Accelerating the development of floating wind in Scotland

Meet Miracle Antobre-Seinuah, Project & Engineering Management Graduate

9th November 2022

According to a global survey, around 60% of young people are ‘worried’ or ‘extremely worried’ about climate change.

At the same time, the energy industry is predicting that the total offshore wind workforce could amount to almost 100,000 between now and 2030. And by 2040, the floating offshore wind workforce alone will need a total of 67,000 personnel to achieve targets set by the UK and Scottish Governments (Energy Voice).

To mark Green Careers Week 2022, we spoke to Miracle Antobre-Seinuah to learn about his recent move from oil and gas to renewables and find out how he made the transition.

How did your career journey begin? 

I’ve always envisioned having a science-related career. I was initially more interested in medicine but my passion for analytical thinking and problem solving saw me pursue mechanical engineering. 

I aspired to work in energy so to gain practical experience during my studies, I worked as an engineering intern where I serviced subsea well infrastructure. After graduating, a role in oil and gas seemed like a natural progression.

I began my career with Kariba Engineering as a sales engineer and later joined Acteon, first as a technical sales engineer and then as a business development manager responsible for in-country sales in Northwest Africa.

Most recently, I’ve joined Copenhagen Offshore Partners (COP) as a project and engineering management graduate, primarily supporting Pentland. I’m grateful to be part of such an incredible team committed to making a positive impact in the energy sector. 

Why did you decide to move to renewables?

In my previous roles, I gained a wealth of technical and commercial knowledge of oil and gas and quickly understood the industry's challenges and environmental impact. This made me passionate about sustainable energy solutions and interested in organisations actively working towards positive change through offshore wind.

Tell us about COP’s graduate programme. 

I applied for the graduate programme because I was interested in the company’s growth ambitions in floating offshore wind. COP has a remarkable track record of offshore wind development and this, coupled with the urgent need to increase offshore wind to meet clean energy needs, provides a great opportunity for growth. By joining COP, and more specifically the Pentland team, I’ve been given the chance to contribute to this and gain invaluable experience to develop my skillset.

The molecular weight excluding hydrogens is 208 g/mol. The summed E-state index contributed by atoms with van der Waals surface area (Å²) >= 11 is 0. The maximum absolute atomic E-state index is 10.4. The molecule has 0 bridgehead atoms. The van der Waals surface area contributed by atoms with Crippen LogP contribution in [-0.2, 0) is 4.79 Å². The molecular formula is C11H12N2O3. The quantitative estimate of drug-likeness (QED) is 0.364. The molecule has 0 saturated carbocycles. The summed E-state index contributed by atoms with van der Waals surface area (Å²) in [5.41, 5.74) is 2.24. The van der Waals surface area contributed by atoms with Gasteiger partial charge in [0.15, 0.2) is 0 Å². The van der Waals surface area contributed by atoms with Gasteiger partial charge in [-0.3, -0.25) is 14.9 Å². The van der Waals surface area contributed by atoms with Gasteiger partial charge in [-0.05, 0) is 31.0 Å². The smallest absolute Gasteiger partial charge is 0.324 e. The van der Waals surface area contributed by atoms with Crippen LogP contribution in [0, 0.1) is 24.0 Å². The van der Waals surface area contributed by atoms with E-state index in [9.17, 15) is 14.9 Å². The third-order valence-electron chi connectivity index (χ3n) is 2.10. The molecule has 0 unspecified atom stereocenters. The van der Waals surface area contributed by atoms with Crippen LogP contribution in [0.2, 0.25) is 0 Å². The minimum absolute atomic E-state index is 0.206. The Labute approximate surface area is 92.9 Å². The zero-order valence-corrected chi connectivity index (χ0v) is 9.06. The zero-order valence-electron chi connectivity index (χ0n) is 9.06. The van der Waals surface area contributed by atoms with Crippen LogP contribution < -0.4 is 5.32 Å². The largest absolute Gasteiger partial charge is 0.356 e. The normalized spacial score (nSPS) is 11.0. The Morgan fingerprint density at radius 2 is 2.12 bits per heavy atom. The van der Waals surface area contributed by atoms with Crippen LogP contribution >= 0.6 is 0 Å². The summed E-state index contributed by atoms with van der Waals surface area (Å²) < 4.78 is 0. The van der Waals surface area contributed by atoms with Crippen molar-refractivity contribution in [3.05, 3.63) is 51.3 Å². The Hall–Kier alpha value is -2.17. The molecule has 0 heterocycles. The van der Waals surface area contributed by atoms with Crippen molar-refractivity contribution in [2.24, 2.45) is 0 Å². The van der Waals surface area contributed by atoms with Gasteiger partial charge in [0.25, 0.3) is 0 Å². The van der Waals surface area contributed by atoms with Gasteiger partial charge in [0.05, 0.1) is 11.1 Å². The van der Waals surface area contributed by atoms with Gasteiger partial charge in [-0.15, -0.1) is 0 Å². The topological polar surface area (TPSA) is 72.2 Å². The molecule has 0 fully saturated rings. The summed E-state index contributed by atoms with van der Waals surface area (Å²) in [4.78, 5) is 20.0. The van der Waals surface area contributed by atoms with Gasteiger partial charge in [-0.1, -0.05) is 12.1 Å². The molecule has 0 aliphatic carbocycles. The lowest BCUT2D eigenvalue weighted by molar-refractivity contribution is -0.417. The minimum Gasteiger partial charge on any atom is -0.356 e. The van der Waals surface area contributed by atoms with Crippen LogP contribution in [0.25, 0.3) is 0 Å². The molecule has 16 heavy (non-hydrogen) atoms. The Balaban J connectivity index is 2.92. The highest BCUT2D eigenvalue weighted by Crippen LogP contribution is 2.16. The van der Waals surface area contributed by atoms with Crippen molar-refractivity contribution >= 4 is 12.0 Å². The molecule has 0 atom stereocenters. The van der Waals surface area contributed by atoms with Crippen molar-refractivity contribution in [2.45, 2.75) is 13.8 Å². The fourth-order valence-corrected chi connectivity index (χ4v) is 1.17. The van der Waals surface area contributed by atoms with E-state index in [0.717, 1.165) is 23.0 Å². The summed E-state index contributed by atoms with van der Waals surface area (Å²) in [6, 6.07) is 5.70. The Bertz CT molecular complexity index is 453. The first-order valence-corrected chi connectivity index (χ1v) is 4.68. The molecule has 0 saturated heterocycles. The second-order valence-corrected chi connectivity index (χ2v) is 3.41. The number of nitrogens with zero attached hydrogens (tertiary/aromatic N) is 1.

One key advantage of the programme is you are part of a global community of graduates, who share your journey. I’ve found this very helpful, especially when seeking advice to determine what I’d like to pursue in my final rotation.

How did you find the application process?

Any job interview can be nerve-racking and unsettling. Luckily, the recruitment teams in Edinburgh and Copenhagen made sure the process went as smoothly as possible. 

The first stage was a friendly phone call to discuss what motivated me to apply and my career ambitions. This was followed by a group interview based on a case study and then an individual interview with my hiring manager. Throughout the recruitment process and during my onboarding period, the COP team was always there to provide support and advice.

What have been the highlights of your role so far? 

My first few months in the graduate programme have been phenomenal. I’m currently on my Engineering Management rotation, where I’m assisting with the engineering design process. This allows me to interact with package managers on key design decisions that will directly influence how the project is developed. It’s also great to be actively working on the Pentland Demonstrator, as I get to see first-hand the various engineering solutions being considered and learn how viable they are for future projects.

My main highlight has been attending the Floating Offshore Wind Conference and the Pentland “Meet the Developer” event series, where I met many local supply chain companies. The most important lesson I've learned so far is the value of the local supply chain and its vital role in developing Pentland, improving floating wind technologies and growing the UK’s floating offshore wind market.

How helpful has your oil and gas experience been to your current role? 

Extremely. I’ve discovered some engineering and supply chain processes are adopted across industries, and the organisational and project management skills I developed in oil and gas can be applied to offshore wind too. It’s great the similarities between the two industries will allow for the oil and gas workforce to transition into offshore wind, especially as demand for personnel in this sector continues to grow. 

What are your career ambitions for the future? 

In the short-term, I’m looking forward to broadening my engineering and project management skills, tailoring them to suit the specific needs of floating offshore wind. What interests me the most about floating is the scalability it provides in today's energy market. It gives us one of the most viable solutions to help meet the UK's clean energy needs. 

In the long run, I hope to make a significant contribution to sector development by assisting COP in identifying the potential for offshore wind in new markets.

Finally, what would be your advice to someone looking to pursue a career in offshore wind? 

There is a place for you in offshore wind, regardless of your background. Before entering the industry, I assumed it was only for people with technical experience, but I've now realised offshore wind can provide an exciting career path for anyone, at any stage of their career.

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